Saturday, May 5, 2012

Loose ends

The Betrayal (d. Karen Winther): The director returns to her spotty history in this intermittently affecting but mostly flat exercise. Winther combs through old journals and interviews both her parents and former friends in her effort to get to the bottom of a colossally stupid and damaging decision, when she was a troubled 15-year-old, to volunteer her far-left friends’ whereabouts to a known neo-Nazi group. As a portrait of 1990s Oslo's political bifurcations, the film is fairly compelling, but Winther is maddeningly vague about her ideological inclination in any phase of her life, and her frequent voiceovers about uncovering why she did what she did grate more than they illuminate. In any case, it's the wrong question. **/**** (Special Presentations)

Booker’s Place: A Mississippi Story (d. Raymond De Fellita): In 1966, Frank De Fellita interviewed a man named Booker Wright for his NBC News documentary about racial tensions in Mississippi. Booker, a popular African-American waiter in a whites-only restaurant by night and bar owner by day, gave a brilliant and devastating monologue about the grin-and-bear it approach to racial discrimination, which saw him attacked, fired, and possibly killed as a result. (The circumstances of his death are suspect.) With Booker’s Place, Frank's son Raymond mounts an archival excavation of the elder De Fellita’s influential but rarely screened doc, while shepherding Wright’s monologue into the present and inviting his granddaughter to reintroduce it as a key document in the Civil Rights Movement. For the most part, this is vital and moving material, which doubles as a subtle lesson in the history of network television; it only flags when the director stops for too long to consider his own father’s cinematic legacy -- the least interesting part of the story.  ***/****  (Special Presentations)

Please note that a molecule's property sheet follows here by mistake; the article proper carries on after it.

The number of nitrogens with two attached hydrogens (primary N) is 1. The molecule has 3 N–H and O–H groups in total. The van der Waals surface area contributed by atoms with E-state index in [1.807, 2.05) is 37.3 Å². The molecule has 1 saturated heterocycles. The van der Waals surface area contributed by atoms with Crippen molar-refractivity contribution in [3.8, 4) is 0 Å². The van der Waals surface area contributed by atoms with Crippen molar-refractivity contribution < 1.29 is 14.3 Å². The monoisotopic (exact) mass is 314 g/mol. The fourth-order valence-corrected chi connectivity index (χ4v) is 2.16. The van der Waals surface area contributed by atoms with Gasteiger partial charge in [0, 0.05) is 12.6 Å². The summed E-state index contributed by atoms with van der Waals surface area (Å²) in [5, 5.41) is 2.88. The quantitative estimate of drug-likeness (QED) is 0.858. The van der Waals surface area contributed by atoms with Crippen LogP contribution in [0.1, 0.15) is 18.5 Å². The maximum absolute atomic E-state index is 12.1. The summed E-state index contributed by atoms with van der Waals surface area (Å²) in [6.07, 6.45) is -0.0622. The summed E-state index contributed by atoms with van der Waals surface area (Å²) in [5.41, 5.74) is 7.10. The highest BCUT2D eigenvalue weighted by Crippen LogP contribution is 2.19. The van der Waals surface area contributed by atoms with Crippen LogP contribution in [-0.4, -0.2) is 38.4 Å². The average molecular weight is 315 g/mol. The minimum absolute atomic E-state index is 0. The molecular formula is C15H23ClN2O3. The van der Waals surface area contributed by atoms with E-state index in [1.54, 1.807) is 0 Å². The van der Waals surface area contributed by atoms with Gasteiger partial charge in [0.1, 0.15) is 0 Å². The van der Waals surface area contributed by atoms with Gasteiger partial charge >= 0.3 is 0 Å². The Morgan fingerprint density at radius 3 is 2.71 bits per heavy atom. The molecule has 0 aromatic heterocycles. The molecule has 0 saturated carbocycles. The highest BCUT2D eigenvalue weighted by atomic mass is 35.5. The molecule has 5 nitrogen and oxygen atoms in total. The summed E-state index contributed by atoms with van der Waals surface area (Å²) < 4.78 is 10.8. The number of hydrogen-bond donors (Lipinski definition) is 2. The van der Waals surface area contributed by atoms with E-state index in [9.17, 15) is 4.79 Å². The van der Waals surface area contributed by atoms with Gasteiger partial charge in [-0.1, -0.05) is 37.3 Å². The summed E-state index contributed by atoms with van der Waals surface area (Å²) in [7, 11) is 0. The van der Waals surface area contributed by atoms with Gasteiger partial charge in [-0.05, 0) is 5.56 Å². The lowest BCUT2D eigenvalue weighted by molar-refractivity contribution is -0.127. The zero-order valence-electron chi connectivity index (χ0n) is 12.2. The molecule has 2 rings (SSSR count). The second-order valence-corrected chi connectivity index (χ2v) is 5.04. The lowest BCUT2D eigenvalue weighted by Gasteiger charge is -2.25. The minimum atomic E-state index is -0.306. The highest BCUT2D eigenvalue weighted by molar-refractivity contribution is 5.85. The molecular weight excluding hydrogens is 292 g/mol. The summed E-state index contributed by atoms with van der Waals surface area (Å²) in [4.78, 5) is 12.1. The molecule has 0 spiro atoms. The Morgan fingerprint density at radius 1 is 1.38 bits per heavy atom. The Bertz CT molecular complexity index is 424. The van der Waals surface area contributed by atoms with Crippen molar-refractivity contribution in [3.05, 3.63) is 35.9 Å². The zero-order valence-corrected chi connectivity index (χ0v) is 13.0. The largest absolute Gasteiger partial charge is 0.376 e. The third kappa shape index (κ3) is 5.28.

Over My Dead Body (d. Brigitte Poupart): Brigette Poupart turns the camera on close friend and collaborator Dave St-Pierre, a Montreal-based choreographer who’s internationally celebrated and derided in about equal measure for pieces like A Little Tenderness for Crying Out Loud! A fittingly naked profile of a young artist whose work eschews politeness, the film follows St-Pierre, diagnosed in his teens with cystic fibrosis, over a gruelling 15-month period as he awaits a lung transplant. This is Poupart’s first feature, and while it sometimes shows in the overcranked editing and CSI-like trips into x-rays, it’s otherwise a visceral, moving, and wildly inventive film that effectively digs into its subject’s skin for the long haul. ***/**** (Canadian Spectrum)

Scarlet Road (d. Catherine Scott): Rachel Wotton is an Australian sex worker who focuses on an underserved client base: people with disabilities. Catherine Scott’s Scarlet Road does a good job of breaking the taboos surrounding both touchy subjects by simply refusing to take them seriously: the disabled have sex drives, it flatly asserts, and some women work in the sex trade. Period. It would be a more thorough portrait if the film invested more in these workers’ legal situation in Australia, which seems too complex for its somewhat cheery tone. But Scott brings a delicate touch to her coverage of both the clientele – plus their lovely, overwhelmingly supportive parents – and of Wotton, who moonlights as an activist and academic pursuing a Master’s degree in sexual health. What the film lacks in political nuance, Wotton makes up in her articulate commentary, especially her rebuttal to those who make offhanded claims about the supposed false consciousness of sex workers like her. ***/**** (World Showcase)

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